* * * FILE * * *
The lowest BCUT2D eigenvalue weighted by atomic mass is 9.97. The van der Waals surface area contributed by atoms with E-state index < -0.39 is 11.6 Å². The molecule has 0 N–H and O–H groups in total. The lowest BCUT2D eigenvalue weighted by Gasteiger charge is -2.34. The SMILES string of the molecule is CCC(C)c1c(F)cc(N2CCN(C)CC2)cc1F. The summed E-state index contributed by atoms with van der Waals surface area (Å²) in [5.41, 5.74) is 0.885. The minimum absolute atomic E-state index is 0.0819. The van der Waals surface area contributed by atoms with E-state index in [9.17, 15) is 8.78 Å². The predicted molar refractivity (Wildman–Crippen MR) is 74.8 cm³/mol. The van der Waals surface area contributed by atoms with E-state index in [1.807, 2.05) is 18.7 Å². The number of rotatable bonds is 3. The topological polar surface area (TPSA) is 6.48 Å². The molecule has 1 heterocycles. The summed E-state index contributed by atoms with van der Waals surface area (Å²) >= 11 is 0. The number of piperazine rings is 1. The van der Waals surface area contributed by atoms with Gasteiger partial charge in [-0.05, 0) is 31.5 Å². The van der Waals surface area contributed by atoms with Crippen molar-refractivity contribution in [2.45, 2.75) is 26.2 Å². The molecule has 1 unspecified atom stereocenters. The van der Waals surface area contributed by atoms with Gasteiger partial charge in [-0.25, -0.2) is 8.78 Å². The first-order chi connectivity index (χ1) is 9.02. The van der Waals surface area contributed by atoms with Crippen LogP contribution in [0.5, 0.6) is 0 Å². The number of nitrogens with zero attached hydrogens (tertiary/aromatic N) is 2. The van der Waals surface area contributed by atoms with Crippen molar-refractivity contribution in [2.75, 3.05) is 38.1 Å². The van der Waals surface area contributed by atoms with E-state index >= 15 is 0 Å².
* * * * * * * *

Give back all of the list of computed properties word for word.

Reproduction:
The lowest BCUT2D eigenvalue weighted by atomic mass is 9.97. The van der Waals surface area contributed by atoms with E-state index < -0.39 is 11.6 Å². The molecule has 0 N–H and O–H groups in total. The lowest BCUT2D eigenvalue weighted by Gasteiger charge is -2.34. The SMILES string of the molecule is CCC(C)c1c(F)cc(N2CCN(C)CC2)cc1F. The summed E-state index contributed by atoms with van der Waals surface area (Å²) in [5.41, 5.74) is 0.885. The minimum absolute atomic E-state index is 0.0819. The van der Waals surface area contributed by atoms with E-state index in [9.17, 15) is 8.78 Å². The predicted molar refractivity (Wildman–Crippen MR) is 74.8 cm³/mol. The van der Waals surface area contributed by atoms with E-state index in [1.807, 2.05) is 18.7 Å². The number of rotatable bonds is 3. The topological polar surface area (TPSA) is 6.48 Å². The molecule has 1 heterocycles. The summed E-state index contributed by atoms with van der Waals surface area (Å²) >= 11 is 0. The number of piperazine rings is 1. The van der Waals surface area contributed by atoms with Gasteiger partial charge in [-0.05, 0) is 31.5 Å². The van der Waals surface area contributed by atoms with Crippen molar-refractivity contribution in [2.45, 2.75) is 26.2 Å². The molecule has 1 unspecified atom stereocenters. The van der Waals surface area contributed by atoms with Gasteiger partial charge in [-0.25, -0.2) is 8.78 Å². The first-order chi connectivity index (χ1) is 9.02. The van der Waals surface area contributed by atoms with Crippen LogP contribution in [0.5, 0.6) is 0 Å². The number of nitrogens with zero attached hydrogens (tertiary/aromatic N) is 2. The van der Waals surface area contributed by atoms with Crippen molar-refractivity contribution in [2.75, 3.05) is 38.1 Å². The van der Waals surface area contributed by atoms with E-state index >= 15 is 0 Å².